- Respect radio-free zones and noise limitations beyond certain times. Your camp neighbours may or may not enjoy your music after dinner.
- Don’t feed the wildlife and please don’t try to attract animals.
- Don’t chop down branches from trees for firewood.
- Respect nature and the environment you are in.
- Please keep your dogs and furry friends on a leash.
- Stay on the trails in the parks.
- Leave no trace.
- Take only photos.
How To Keep A Clean Camp And Avoid Attracting Animals
One of the most important pieces of camping knowledge you could ever have is how to avoid attracting animals to your campsite. Here’s some common sense: animals smell food and they will come. You can mitigate the chances of them getting into your coolers and bags if you put them away.
At night and when you are not at your campsite, be sure that you have stored all food, drinks, coolers, dirty dishes and especially toiletries in your locked vehicle. Anything with a scent can attract wildlife. Garbage bags left out will attract animals. It’s good practice to try to camp as waste-free as possible. whatever waste that is created should be hidden in the trunk of your vehicle.
Try not to leave garbage in your fire pit or burn your garbage to dispose of it. There could still be small bits of food scraps that will attract animals. Pro tip – cans do not burn, but they are recyclable! In Ontario Parks, there is a place to bring all of your garbage and all of your recyclables. Please utilize it.
Here’s a term to learn – greywater. This is the term for your soapy, dirty dishwater after you have washed your dishes. Do not dispose of greywater by pouring it into the bushes at your campsite. First, all food should have been scraped off into the garbage first. Use a few drops of biodegradable soap in a basin with water to wash dishes. Rinse and when you are done, dispose of the greywater either at the vault toilets or at a sanitization station for trailers. If you want all the tips and tricks for washing dishes while camping, please see the Ontario Parks blog post on it here.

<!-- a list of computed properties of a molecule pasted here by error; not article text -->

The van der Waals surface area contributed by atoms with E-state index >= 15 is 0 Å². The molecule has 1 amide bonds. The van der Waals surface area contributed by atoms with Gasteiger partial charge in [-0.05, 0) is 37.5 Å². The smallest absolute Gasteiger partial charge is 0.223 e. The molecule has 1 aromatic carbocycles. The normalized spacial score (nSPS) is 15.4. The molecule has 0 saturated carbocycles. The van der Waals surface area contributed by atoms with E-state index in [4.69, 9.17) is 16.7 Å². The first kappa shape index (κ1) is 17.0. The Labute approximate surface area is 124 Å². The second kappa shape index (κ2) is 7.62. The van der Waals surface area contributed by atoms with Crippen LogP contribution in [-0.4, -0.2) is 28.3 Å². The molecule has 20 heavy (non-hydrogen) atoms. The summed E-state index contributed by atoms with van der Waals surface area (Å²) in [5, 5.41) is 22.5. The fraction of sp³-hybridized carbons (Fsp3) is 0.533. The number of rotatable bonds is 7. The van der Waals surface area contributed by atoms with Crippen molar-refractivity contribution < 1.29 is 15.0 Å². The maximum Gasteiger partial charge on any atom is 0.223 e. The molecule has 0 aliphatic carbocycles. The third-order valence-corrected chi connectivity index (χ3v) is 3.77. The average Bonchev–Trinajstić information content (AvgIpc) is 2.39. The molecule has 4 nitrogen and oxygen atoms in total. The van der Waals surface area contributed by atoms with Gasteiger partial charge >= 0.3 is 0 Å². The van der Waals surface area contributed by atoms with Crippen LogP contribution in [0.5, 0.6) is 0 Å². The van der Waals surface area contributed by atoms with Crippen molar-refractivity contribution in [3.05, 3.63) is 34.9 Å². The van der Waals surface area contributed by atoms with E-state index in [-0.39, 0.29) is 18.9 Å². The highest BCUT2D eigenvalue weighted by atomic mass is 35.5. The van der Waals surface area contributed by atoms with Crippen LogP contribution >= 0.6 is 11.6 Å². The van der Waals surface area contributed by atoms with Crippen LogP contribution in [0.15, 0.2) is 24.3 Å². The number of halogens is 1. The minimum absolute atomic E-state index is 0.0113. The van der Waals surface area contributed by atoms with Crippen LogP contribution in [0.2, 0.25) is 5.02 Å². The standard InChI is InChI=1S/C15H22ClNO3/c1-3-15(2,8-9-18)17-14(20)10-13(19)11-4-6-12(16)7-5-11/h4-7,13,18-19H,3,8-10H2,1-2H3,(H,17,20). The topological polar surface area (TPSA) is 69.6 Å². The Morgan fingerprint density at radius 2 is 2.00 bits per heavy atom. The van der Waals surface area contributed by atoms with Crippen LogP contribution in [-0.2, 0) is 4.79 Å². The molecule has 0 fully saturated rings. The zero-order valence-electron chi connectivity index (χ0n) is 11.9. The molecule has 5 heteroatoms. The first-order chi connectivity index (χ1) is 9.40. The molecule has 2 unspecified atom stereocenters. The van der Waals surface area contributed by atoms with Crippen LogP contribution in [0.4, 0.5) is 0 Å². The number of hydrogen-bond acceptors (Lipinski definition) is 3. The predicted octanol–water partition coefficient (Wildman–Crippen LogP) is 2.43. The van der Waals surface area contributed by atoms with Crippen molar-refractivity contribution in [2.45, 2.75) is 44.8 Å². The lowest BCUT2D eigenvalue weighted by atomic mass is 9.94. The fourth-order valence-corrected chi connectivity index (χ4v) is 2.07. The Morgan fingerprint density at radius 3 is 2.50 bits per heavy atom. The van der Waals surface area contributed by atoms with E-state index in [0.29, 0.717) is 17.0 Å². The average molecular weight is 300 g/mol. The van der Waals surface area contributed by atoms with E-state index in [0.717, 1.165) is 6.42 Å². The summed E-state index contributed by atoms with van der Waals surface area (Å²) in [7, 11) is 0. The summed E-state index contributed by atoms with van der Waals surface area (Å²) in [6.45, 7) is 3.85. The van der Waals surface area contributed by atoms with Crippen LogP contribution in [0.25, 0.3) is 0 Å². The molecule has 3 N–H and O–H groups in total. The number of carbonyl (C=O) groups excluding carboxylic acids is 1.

What Else Is There to Do At Ontario Parks Campgrounds?
There are many activities and facilities at the over 340 Ontario Parks locations across the province. Hiking, fishing, birding, swimming, canoeing and biking are amongst the many activities you can partake in. Different parks have different amenities. I would highly recommend that you go to the website of the park you intend on visiting first before heading there. Some camps are only for day usage.
Did you know that you can rent canoes, kayaks and stand-up paddleboards from numerous Ontario Parks locations? There is no need to bring your own canoe, kayak or SUP, especially if you don’t own one! For an idea of rental costs, I paid $45 for a four-hour canoe rental from 1:00 pm to 5;00 pm. The kids and I were lucky enough to take advantage and spend an afternoon paddling around Six Mile Lake while we were camping there. I was trying to teach them the J and Y stroke as my own father once taught me, but the lessons weren’t sticking, haha, next time 🛶
Some parks do not offer rentals at all. If you are hoping to rent any equipment, please check the website of the specific park to ensure that the facilities are operating and/or available.
Discovery Program For Kids at Ontario Parks
One of the coolest things to do on this camping trip for Miss M and Little Man was to partake in the Discovery Drop-in program. Olivia was happy to greet the kids at the drop-in area and take them down to the marsh for wildlife catching and identification. Some really cool things the kids learned were how to figure out if a frog is a male or a female frog and how to spot signs of distress in frogs when kids are out catching them.
Other workshops are provided by park staff at the Discovery Drop-in during the months of July & August. Kids can have the opportunity to explore the park, observe plants and animals, and discover the wonders of nature. For up-to-date information, you’ll have to keep an eye out for the weekly calendar of events posted throughout the park you are visiting. Check the park information and activity section on the Ontario Parks website to see if the Discovery Program is available where you will be camping.